The Good Life: Irises by Vincent Van Gogh


A Lasting Impression

Reflecting on Vincent van Gogh’s enigmatic Irises at the Getty.

Written by Jenn Thornton
Architectural Images © J. Paul Getty Trust
Irises images Digital image courtesy of the Getty’s Open Content Program

Getty-Center_Museum-EntranceTruly great are the artists whose work stirs a visceral reaction long after they’re gone. This is certainly true for Dutch painter Vincent van Gogh, his triumphs and travails equally studied, and his paintings, whether pastoral or portrait,  still fixtures of fascination for artists and art lovers alike. In Los Angeles, it’s the Post-Impressionist’s Irises that inspires.

As one of the crown jewels of the Getty Collection, the museum acquired Irises in 1990. And though it bears the distinction of being one of the priciest paintings ever sold, its true value is incalculable.

“The painting has an extraordinary sense of presence,” explains Kate Flint, chair of the Department of Art History at the University of Southern California. In part because when van Gogh painted Irises in 1889, he was particularly vulnerable— and remarkably prolific. Within a week of voluntarily committing himself to a
Saint-Remy asylum, he painted the landmark work in the hospital gardens, going on to produce many more pieces, including The Starry Night.

Given the fragility of van Gogh’s mental state at the time he painted Irises, one might naturally view the work as a reflection of his troubles. Look past the bold brushstrokes, the vivid color and the monumentality of the flowers, and an uneasy mood emerges. “Blue is normally associated with meditation and thoughtfulness and tranquility, but the wavy leaves and stems are anything but quiet,” Flint explains. “The irises themselves, very many of them just passing their prime, seem anxious, especially by way of contrast with the rigid orange marigolds behind them. There’s an urgency to the brushstrokes, too, that makes it hard to read this as a tranquil piece.” Rather than creating a still life effect, the flowers animate the painting with a sense of movement—“they’re growing, living, and not very happy sentient things,” offers Flint.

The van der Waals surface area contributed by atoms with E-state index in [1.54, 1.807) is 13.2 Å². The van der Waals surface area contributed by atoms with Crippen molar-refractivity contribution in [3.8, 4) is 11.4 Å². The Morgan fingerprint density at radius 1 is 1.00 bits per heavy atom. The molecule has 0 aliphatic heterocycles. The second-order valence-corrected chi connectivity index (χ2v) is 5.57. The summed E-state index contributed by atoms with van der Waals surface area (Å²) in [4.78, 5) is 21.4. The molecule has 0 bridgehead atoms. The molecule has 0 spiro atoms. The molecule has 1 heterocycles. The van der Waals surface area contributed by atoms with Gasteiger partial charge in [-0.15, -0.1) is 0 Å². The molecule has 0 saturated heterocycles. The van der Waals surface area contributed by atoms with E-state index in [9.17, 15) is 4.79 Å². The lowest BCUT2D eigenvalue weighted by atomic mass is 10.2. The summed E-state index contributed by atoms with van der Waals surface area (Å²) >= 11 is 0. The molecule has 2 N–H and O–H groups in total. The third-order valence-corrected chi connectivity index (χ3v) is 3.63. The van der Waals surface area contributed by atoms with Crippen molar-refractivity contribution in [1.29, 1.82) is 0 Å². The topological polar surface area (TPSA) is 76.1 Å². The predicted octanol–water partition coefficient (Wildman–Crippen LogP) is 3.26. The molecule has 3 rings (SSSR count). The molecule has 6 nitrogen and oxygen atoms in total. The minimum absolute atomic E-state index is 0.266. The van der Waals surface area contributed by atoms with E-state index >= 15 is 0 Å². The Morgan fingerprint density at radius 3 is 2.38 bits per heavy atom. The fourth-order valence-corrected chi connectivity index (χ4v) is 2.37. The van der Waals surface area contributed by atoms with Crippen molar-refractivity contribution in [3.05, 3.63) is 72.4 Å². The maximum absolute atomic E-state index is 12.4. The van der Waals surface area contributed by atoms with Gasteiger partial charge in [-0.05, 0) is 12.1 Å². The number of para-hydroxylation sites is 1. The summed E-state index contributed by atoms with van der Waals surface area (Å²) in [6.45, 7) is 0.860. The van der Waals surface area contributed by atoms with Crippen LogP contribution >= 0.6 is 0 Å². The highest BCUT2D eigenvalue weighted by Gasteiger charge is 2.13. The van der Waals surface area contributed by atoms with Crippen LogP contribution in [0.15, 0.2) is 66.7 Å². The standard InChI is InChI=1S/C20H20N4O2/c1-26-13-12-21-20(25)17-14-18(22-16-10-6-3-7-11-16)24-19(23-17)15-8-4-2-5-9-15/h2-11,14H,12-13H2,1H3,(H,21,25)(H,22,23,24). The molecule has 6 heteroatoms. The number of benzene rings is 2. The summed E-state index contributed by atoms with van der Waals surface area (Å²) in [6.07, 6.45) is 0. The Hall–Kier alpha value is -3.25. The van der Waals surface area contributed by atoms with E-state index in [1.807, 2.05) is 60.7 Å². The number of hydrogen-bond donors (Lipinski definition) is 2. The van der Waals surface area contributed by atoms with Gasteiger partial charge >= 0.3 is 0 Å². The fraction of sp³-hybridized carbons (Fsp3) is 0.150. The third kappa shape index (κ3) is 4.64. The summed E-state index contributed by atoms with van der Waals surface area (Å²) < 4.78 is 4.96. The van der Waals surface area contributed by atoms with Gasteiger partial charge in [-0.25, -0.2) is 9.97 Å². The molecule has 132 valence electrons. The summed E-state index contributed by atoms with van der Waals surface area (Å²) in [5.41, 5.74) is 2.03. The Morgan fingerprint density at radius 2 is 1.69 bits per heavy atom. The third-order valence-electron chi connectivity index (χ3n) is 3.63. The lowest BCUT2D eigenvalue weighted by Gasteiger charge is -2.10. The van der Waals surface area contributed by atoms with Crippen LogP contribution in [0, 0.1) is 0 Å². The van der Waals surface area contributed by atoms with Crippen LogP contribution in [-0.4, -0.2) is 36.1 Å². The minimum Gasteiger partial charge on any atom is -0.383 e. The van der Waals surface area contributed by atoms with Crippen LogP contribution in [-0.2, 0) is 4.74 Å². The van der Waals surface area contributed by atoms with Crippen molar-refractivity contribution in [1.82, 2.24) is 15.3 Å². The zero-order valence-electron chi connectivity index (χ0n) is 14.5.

Considering van Gogh’s isolation when he painted Irises, the work’s lone white iris seems particularly poignant as a symbol of his seclusion, although without textual proof, it’s at best a projection. The bloom may have simply caught the eye of the artist, and it’s our own restiveness responding. So much of what we choose to see in Irises is conjecture, but its enduring pull is very real. Hence, those who flock to the Getty see a painting that we can only ever hope to partially understand.

But, Flint adds, “[Irises] is a terrific example of how we can be strongly affected when we first see a work of art without necessarily knowing why. It makes us stop, and look, and think… about its relationship to us, and to our feelings.”


Irises, 1889, Oil on canvas
74.3 x 94.3 cm (29 1/4 x 37 1/8 in.)
The J. Paul Getty Museum, Los Angeles

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